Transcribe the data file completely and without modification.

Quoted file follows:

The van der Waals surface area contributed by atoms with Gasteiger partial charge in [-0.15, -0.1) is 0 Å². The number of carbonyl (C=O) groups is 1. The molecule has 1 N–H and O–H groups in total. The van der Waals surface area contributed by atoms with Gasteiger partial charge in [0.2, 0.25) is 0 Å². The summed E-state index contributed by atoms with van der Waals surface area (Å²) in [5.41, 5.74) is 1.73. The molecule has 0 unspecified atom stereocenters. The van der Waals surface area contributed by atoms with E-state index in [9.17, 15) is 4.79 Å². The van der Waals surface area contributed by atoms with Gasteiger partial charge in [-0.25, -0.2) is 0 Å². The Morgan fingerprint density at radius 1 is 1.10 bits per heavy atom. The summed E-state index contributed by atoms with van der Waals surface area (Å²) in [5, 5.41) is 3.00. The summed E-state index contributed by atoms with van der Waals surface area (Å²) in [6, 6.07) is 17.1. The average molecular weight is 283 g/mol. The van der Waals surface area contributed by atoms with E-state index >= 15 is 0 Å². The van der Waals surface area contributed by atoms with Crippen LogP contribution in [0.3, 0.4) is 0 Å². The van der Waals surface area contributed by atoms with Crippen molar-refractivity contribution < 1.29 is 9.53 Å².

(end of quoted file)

The van der Waals surface area contributed by atoms with Gasteiger partial charge in [-0.15, -0.1) is 0 Å². The number of carbonyl (C=O) groups is 1. The molecule has 1 N–H and O–H groups in total. The van der Waals surface area contributed by atoms with Gasteiger partial charge in [0.2, 0.25) is 0 Å². The summed E-state index contributed by atoms with van der Waals surface area (Å²) in [5.41, 5.74) is 1.73. The molecule has 0 unspecified atom stereocenters. The van der Waals surface area contributed by atoms with E-state index in [9.17, 15) is 4.79 Å². The van der Waals surface area contributed by atoms with Gasteiger partial charge in [-0.25, -0.2) is 0 Å². The Morgan fingerprint density at radius 1 is 1.10 bits per heavy atom. The summed E-state index contributed by atoms with van der Waals surface area (Å²) in [5, 5.41) is 3.00. The summed E-state index contributed by atoms with van der Waals surface area (Å²) in [6, 6.07) is 17.1. The average molecular weight is 283 g/mol. The van der Waals surface area contributed by atoms with E-state index >= 15 is 0 Å². The van der Waals surface area contributed by atoms with Crippen LogP contribution in [0.3, 0.4) is 0 Å². The van der Waals surface area contributed by atoms with Crippen molar-refractivity contribution < 1.29 is 9.53 Å².